Facebook has signed a four-year deal with the International Cricket Council (ICC) as its exclusive digital content rights partner for short clips in India, Pakistan, Bangladesh, Nepal, and Sri Lanka. The deal also includes match recaps, in-play key moments, other match and feature content, and post-match recaps for the rest of the world until 2023. It marks a win for Facebook, which has been looking at sports as its significant growth area.
It gives Facebook exclusive clip rights for ICC events, including the 2023 World Cup in India, in the Indian subcontinent, and non-exclusive for the rest of the world. “With Facebook, Instagram and WhatsApp, the ICC has an exceptional opportunity to leverage our family of apps to serve sports fans, as well as bring in an entirely new generation of fans. Every day, people come to our platforms to talk about, and form friendships around cricket. With this deal, we will be able to serve these fans with premium content that can ignite new conversations, connections and followership,” said Ajit Mohan, VP and managing director, Facebook India.
Facebook won the bid for a tender announced by the ICC last month for a digital content package of 12 ICC events over the next four years. As part of the deal, the ICC will produce 20,000 individual clips, delivering more than 500 hours of content to partners. The transaction amount was not disclosed. This is not the first time Facebook bid for digital rights to a sporting event. It bid $600 million in 2017 to get streaming rights for the IPL, which was eventually won by Hotstar. “Throughout the bid process, we received tremendous interest from a range of platforms, all of which recognise the phenomenal reach of cricket. In Facebook, we have a genuine partner which shares our ambition to continue to grow and deepen engagement with cricket fans globally using its platforms,” said ICC Chief Executive Manu Sawhney.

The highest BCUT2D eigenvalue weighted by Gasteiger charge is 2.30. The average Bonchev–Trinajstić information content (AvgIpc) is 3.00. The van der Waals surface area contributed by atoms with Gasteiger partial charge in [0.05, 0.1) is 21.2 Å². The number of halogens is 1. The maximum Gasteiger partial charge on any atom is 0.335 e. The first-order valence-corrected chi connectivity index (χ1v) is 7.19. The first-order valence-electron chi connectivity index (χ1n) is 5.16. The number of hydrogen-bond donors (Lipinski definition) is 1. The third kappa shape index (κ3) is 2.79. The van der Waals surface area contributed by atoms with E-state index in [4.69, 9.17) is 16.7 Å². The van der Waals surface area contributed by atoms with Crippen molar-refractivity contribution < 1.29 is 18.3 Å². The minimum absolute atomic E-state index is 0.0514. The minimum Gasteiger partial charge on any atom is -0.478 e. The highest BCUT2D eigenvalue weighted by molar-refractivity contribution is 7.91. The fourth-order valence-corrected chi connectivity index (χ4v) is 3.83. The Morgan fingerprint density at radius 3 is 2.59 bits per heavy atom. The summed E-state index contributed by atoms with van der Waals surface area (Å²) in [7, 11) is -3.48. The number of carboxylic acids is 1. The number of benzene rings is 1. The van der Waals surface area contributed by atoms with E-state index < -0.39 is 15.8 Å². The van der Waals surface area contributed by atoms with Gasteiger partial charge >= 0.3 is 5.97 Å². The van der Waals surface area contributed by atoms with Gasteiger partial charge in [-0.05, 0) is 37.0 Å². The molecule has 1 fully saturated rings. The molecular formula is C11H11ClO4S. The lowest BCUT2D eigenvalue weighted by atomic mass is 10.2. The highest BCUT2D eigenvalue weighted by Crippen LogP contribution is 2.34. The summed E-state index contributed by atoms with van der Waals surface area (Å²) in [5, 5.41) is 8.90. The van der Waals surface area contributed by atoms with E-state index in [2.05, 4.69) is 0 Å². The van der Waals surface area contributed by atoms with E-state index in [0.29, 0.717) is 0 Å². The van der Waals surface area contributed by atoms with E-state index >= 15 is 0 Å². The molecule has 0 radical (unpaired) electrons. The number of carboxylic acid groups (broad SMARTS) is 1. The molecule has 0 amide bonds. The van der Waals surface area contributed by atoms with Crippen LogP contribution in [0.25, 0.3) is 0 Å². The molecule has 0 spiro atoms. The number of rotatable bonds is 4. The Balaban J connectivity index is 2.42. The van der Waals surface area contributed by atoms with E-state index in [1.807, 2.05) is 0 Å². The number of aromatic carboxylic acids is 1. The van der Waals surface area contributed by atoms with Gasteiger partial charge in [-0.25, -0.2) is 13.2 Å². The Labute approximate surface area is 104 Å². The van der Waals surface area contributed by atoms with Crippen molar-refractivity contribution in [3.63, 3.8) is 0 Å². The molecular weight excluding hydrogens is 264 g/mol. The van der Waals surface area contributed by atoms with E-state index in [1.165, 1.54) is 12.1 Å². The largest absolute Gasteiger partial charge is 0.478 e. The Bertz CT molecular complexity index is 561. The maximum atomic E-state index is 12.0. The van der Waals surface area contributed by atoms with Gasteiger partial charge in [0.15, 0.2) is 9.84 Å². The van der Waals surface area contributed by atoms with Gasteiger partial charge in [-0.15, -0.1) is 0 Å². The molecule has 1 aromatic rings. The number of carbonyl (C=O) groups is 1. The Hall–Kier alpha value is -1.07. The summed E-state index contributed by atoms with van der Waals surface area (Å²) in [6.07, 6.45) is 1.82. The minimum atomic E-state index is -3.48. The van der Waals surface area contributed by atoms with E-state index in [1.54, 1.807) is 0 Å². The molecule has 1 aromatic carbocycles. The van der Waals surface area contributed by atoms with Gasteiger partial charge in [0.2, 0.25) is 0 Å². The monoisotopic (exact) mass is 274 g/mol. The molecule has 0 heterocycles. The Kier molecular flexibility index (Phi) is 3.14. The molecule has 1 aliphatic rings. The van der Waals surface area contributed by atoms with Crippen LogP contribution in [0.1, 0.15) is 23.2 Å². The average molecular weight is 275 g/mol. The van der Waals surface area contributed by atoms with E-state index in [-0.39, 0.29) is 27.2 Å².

ICC Men’s Cricket World Cup 2019, which concluded on 14 July, recorded 3.6 billion views of the video content across ICC’s digital platforms, with a further 1 billion views through ICC’s official digital clips licensees. Facebook has won the rights for such clips, which could likely draw more views on Instagram, which has popular short video content.
“You have to believe that AR (augmented reality) and VR (virtual reality) will fundamentally create new experiences, including for things that have massive engagement and followership, like cricket, or sports in general,” Mohan said.
The Indian sports market holds promise and this sector will continue to attract global investments, consultancy Deloitte said in a report on technology, media and telecommunications predictions last year.